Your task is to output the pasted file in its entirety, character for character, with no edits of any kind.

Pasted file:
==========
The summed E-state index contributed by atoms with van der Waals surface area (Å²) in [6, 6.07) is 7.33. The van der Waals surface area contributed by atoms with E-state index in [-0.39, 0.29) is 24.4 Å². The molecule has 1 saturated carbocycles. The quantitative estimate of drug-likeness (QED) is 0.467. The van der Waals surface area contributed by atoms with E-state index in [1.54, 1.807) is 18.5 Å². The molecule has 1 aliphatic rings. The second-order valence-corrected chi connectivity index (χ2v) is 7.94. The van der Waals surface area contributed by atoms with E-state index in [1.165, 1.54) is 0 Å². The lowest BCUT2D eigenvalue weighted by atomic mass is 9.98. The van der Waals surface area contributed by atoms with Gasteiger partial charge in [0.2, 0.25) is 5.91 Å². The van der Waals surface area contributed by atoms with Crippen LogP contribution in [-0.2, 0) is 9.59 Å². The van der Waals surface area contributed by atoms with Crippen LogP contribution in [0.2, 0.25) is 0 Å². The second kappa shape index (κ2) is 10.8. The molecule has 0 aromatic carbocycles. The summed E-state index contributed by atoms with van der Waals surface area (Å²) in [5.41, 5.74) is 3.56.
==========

The summed E-state index contributed by atoms with van der Waals surface area (Å²) in [6, 6.07) is 7.33. The van der Waals surface area contributed by atoms with E-state index in [-0.39, 0.29) is 24.4 Å². The molecule has 1 saturated carbocycles. The quantitative estimate of drug-likeness (QED) is 0.467. The van der Waals surface area contributed by atoms with E-state index in [1.54, 1.807) is 18.5 Å². The molecule has 1 aliphatic rings. The second-order valence-corrected chi connectivity index (χ2v) is 7.94. The van der Waals surface area contributed by atoms with E-state index in [1.165, 1.54) is 0 Å². The lowest BCUT2D eigenvalue weighted by atomic mass is 9.98. The van der Waals surface area contributed by atoms with Gasteiger partial charge in [0.2, 0.25) is 5.91 Å². The van der Waals surface area contributed by atoms with Crippen LogP contribution in [-0.2, 0) is 9.59 Å². The van der Waals surface area contributed by atoms with Crippen LogP contribution in [0.2, 0.25) is 0 Å². The second kappa shape index (κ2) is 10.8. The molecule has 0 aromatic carbocycles. The summed E-state index contributed by atoms with van der Waals surface area (Å²) in [5.41, 5.74) is 3.56.